Can elite business schools live up to their promise to reform capitalism?

At best, a revitalised business education can help make tomorrow’s business leaders less destructive than their predecessors, says Carl Rhodes

一月 12, 2023
Factory chimneys behind a rubbish dump, illustrating exploitative capitalism
Source: iStock

As Columbia Business School opened its glistening $600 million (£493 million) campus just across from Harlem, its parent university announced a bold vision for business education. “The forces at work in the world are necessarily causing a rethinking of the foundations of the economic system we’ve had,” proclaimed Columbia’s president, Lee C. Bollinger, in The New York Times. “We are trying to come up with a framework that can be more about flourishing, not just profit,” added the school’s former dean Glenn Hubbard.

This intrepid ambition to upend capitalism as we know it is a refrain becoming de rigueur in elite business schools across the world. In Columbia’s case, the stated mission is “educating and developing leaders and builders of enterprises who create value for their stakeholders and society at large”.

This is not a new idea. The Business Roundtable – a club for top-shelf US CEOs – made a similar move several years ago. Back in the heady pre-pandemic days of 2019, the body released a statement on the “purpose of a corporation”, committing to “deliver value to all of [our stakeholders] for the future success of our companies, our communities and our country”.

Major business schools have dutifully adopted this corporate enthusiasm for stakeholders. Business schools are businesses, after all; they respond to the market. If the blue-chip employers that MBA graduates yearn to work for are purporting to rethink capitalism, then business schools must do likewise – especially as the risk that doing so will upset their rich donors is no longer significant.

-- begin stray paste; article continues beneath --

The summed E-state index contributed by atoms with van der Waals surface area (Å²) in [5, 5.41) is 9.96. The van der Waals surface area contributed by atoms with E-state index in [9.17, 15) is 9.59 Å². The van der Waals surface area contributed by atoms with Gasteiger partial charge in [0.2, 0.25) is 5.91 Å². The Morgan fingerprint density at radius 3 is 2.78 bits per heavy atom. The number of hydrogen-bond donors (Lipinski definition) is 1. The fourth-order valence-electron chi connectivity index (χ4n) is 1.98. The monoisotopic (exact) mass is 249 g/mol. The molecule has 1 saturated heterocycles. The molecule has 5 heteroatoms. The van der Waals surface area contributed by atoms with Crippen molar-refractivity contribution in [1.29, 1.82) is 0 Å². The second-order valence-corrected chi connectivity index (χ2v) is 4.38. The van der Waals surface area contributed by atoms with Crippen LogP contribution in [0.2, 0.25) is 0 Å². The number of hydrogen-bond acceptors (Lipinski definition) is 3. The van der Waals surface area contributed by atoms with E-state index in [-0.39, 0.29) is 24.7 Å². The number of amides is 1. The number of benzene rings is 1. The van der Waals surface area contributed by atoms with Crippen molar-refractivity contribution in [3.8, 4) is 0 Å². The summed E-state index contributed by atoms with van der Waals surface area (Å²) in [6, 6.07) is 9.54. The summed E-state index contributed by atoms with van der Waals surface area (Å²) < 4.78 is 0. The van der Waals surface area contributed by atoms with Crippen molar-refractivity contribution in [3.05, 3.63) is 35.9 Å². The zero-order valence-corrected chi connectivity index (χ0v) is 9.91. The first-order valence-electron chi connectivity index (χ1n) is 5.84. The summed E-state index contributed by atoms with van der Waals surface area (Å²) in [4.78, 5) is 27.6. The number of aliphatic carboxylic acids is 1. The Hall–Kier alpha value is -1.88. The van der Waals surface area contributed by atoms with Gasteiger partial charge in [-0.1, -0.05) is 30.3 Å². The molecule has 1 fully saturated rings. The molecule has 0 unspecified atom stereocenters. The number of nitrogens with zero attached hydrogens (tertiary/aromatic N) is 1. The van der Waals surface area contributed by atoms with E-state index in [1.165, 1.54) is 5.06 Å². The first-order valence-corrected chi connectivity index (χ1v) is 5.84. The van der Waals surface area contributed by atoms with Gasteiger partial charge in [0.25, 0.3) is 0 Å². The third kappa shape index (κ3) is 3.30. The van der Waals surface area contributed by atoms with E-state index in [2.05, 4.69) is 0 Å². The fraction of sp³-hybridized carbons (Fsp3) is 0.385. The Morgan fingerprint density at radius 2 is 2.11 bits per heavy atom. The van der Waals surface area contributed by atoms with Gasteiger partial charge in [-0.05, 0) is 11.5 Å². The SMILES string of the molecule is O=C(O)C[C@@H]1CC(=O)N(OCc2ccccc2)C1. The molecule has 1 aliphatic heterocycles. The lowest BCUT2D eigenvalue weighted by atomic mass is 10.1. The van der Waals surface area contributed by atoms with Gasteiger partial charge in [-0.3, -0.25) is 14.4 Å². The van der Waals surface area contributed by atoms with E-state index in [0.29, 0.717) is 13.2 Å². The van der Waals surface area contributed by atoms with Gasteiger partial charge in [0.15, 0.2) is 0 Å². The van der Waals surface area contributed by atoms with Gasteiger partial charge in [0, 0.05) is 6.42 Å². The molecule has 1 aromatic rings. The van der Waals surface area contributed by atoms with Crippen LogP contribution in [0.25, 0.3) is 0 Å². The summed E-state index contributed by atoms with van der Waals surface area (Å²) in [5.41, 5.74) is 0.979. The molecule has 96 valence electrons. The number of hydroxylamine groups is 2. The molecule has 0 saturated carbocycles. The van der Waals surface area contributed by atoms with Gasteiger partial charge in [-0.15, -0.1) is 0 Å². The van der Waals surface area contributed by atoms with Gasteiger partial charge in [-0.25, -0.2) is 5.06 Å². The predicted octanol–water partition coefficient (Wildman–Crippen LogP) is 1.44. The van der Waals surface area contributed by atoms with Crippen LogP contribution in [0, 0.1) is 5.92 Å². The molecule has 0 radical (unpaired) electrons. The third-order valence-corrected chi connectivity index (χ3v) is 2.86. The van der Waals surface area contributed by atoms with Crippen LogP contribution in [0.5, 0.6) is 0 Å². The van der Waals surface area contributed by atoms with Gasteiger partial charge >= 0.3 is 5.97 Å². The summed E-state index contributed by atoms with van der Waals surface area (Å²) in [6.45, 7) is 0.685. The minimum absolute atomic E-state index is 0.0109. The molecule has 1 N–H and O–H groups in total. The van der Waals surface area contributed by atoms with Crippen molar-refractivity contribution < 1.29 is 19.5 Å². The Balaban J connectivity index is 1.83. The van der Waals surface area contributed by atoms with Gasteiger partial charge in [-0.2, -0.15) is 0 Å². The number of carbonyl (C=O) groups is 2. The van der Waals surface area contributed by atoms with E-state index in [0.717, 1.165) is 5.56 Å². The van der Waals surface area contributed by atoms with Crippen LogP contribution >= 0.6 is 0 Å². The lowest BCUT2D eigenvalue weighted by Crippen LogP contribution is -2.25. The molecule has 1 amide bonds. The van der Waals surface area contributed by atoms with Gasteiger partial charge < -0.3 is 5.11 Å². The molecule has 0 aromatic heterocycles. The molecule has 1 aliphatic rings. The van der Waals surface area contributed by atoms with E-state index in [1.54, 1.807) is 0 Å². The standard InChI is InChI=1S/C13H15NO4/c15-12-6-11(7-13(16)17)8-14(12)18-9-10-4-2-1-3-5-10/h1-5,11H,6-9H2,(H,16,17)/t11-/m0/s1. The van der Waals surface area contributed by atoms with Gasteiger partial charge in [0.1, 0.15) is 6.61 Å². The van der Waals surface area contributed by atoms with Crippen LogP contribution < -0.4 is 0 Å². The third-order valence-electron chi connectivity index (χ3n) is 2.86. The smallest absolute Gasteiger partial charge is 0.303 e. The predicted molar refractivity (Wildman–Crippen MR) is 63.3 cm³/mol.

From Harvard to Wharton, and from London Business School to INSEAD, environmental social and corporate governance (ESG) and diversity, equity and inclusion (DEI) are all the rage. Businesses schools claiming to be a “force for good” is a market trend.

These are welcome signs of progress, to be sure, and the people who can afford to take a few years out of work and spend hundreds of thousands of dollars on their education are bound to learn something useful. What a way to kick-start your journey to being among the highest paid executives and consultants in the world!

Critics seem to think this redirected moral compass really does have the revolutionary potential that its advocates proclaim – and are crying foul at the slightest sign of progress. Responding to Wharton’s announcement late last year about its newly minted majors in ESG and DEI, one alumnus claimed that the school was engaging in ideological “indoctrination” rather than education. And Vivek Ramaswamy, author of the book Woke, Inc., condemned Wharton for introducing “intellectually lightweight ‘majors’”, supposedly designed for less meritorious students.

But in my view the threat is the very opposite one: that business schools’ (and businesses’) ambitions to achieve foundational change, even if they are sincere, are unrealistic to the point of hubris. Business schools can play an important part, but it is far from revolutionary.

Decades of globalisation, financialisation, tax cuts at the top, corporate expansion and shareholder primacy have resulted in an economic system that has benefited the few over the many. Stakeholder capitalism does not herald a change to the underlying structure of that system. The cynics might even call it a survival strategy to ensure that capitalism doesn’t sow the seeds of its own destruction amid the rise of populism, ensuring that as little changes as possible.

Corporate diversity programmes may allow more women and people of colour to rise up the corporate ladder. That is excellent, but it won’t do much to reverse the fact that more than 70 per cent of the world’s population live in nations where inequality is worsening. Maybe a few people will swap places in an unfair system, but the system will be the same.

Rethinking and changing capitalism for a more equal future requires comprehensive and radical political and economic policy reform on national and global levels, and across divides of gender, race and class. No individual business or business school is in a position to drive such a vast agenda.

At best, a revitalised business education can help make tomorrow’s business leaders less destructive and exploitative than their predecessors, such that they might have some role in addressing this crisis of inequality. At worst, however, the promotion of stakeholder capitalism as some sort of panacea will distract from the much bigger political project of radically rethinking capitalism for distributive justice and shared prosperity.

Carl Rhodes is dean of the UTS Business School at the University of Technology Sydney. He is the author of Woke Capitalism: How Corporate Morality Is Sabotaging Democracy (Bristol University Press).



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Reader's comments (1)

This is a dramatic over-reading of what Bollinger/Columbia actually stated. Why?